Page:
We started slow with the work. That means we mostly just spent our time. We spent several days cleaning the house. And we spent a while deciding just what projects we would tackle before we moved in, paring them down considerably since the expenses were all coming out of our own pockets.

This might be a good time to mention that new plan we hatched was a verbal one. (Hence the initial misunderstanding about who would pay for what.) The actual contract wasn't revised from the original one. We were waiting for a full loan approval for Johnie and me since it had been so long since our first one when we began the process. And we needed the deed issue to be resolved.
After: Bedroom

Anything we would do to the house at this point would start costing more serious money. I wanted to paint all the rooms which would be several hundred dollars alone. I was at war with myself. If I spent the money and did the work and we didn't get the house, I would kick myself for being so stupid. But if I didn't go ahead and paint now when the house was empty and I had the time to do it, I would kick myself at closing for not doing that work when I had the chance.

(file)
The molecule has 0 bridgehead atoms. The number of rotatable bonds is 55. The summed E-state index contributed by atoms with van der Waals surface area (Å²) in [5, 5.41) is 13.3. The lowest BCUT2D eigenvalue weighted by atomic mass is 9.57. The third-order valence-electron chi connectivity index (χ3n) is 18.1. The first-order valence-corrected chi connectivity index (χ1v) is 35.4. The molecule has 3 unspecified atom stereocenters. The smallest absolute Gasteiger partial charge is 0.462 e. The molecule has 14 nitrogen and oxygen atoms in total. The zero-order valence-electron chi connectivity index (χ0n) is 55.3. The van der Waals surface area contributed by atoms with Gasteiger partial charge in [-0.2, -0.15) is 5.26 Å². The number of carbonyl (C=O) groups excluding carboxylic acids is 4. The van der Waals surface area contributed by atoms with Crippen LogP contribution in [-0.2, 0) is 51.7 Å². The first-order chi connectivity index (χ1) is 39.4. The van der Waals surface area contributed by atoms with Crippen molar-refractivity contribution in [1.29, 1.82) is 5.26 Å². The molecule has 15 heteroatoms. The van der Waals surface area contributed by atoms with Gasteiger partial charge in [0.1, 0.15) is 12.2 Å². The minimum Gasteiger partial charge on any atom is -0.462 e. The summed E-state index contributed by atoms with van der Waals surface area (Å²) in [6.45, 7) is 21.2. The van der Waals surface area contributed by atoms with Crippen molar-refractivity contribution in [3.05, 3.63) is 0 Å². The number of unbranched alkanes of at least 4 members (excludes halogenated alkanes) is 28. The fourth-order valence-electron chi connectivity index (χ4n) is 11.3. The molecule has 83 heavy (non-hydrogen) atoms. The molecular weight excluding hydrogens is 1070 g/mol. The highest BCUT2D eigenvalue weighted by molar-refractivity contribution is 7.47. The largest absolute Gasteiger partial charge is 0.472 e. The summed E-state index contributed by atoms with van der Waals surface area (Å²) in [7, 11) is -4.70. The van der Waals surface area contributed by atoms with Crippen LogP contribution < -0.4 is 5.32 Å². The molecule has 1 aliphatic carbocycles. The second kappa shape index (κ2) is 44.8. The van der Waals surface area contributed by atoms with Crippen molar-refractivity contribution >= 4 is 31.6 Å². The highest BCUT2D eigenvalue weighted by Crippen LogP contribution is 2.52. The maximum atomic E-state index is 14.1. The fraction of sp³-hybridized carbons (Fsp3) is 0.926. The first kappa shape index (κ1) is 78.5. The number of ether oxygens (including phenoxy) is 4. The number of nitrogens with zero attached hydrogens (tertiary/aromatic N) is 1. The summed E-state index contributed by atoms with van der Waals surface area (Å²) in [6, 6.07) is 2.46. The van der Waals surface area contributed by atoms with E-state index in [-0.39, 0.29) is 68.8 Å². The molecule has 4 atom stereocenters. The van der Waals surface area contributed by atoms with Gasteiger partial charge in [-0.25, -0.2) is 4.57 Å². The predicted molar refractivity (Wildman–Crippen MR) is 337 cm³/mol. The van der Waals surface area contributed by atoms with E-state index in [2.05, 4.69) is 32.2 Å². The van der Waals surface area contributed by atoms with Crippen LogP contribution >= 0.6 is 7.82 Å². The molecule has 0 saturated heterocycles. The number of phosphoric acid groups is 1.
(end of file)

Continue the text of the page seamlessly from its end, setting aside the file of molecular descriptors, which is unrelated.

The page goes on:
I quizzed all my friends on whether or not to paint. One advised that I should sit with each decision... how would I feel about either decision years from now? And that helped me. If I didn't paint and we didn't get the house, it was inconsequential. If I didn't paint and we did get the house, I'd have a lot of added work and stress when we moved (something I try to avoid these days). If I painted and we got the house, then it would be really helpful and I could tell everyone how crazy we were to paint the house before it was even ours. And if I painted and we didn't get the house, I could tell everyone how crazy we were to paint a vacant house we didn't even own. I love a good story. And Johnie and I do crazy things like that. That's just who we are. We aren't really very normal. Decision made.
After: Dining Room